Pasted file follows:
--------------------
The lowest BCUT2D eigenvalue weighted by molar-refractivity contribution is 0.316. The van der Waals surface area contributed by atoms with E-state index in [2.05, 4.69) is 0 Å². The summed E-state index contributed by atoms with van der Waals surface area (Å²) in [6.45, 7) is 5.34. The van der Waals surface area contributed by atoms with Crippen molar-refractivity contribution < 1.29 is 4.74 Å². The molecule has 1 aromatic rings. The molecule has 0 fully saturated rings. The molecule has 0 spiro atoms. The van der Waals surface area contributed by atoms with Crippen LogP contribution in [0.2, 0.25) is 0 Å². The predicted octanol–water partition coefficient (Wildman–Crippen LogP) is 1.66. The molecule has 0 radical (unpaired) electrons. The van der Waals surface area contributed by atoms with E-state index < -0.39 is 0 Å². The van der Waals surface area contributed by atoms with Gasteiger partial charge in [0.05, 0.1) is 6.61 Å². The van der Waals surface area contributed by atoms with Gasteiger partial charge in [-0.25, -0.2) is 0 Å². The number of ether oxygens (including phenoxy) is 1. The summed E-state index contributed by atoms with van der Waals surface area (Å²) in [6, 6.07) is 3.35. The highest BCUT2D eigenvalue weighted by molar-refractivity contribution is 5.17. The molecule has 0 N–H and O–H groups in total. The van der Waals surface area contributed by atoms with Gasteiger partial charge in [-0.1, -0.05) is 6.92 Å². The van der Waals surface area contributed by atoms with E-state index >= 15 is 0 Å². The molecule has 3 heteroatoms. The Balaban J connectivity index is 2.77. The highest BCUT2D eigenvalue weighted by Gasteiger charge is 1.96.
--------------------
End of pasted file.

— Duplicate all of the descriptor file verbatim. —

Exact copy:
The lowest BCUT2D eigenvalue weighted by molar-refractivity contribution is 0.316. The van der Waals surface area contributed by atoms with E-state index in [2.05, 4.69) is 0 Å². The summed E-state index contributed by atoms with van der Waals surface area (Å²) in [6.45, 7) is 5.34. The van der Waals surface area contributed by atoms with Crippen molar-refractivity contribution < 1.29 is 4.74 Å². The molecule has 1 aromatic rings. The molecule has 0 fully saturated rings. The molecule has 0 spiro atoms. The van der Waals surface area contributed by atoms with Crippen LogP contribution in [0.2, 0.25) is 0 Å². The predicted octanol–water partition coefficient (Wildman–Crippen LogP) is 1.66. The molecule has 0 radical (unpaired) electrons. The van der Waals surface area contributed by atoms with E-state index < -0.39 is 0 Å². The van der Waals surface area contributed by atoms with Gasteiger partial charge in [0.05, 0.1) is 6.61 Å². The van der Waals surface area contributed by atoms with Gasteiger partial charge in [-0.25, -0.2) is 0 Å². The number of ether oxygens (including phenoxy) is 1. The summed E-state index contributed by atoms with van der Waals surface area (Å²) in [6, 6.07) is 3.35. The highest BCUT2D eigenvalue weighted by molar-refractivity contribution is 5.17. The molecule has 0 N–H and O–H groups in total. The van der Waals surface area contributed by atoms with Gasteiger partial charge in [-0.1, -0.05) is 6.92 Å². The van der Waals surface area contributed by atoms with E-state index >= 15 is 0 Å². The molecule has 3 heteroatoms. The Balaban J connectivity index is 2.77. The highest BCUT2D eigenvalue weighted by Gasteiger charge is 1.96.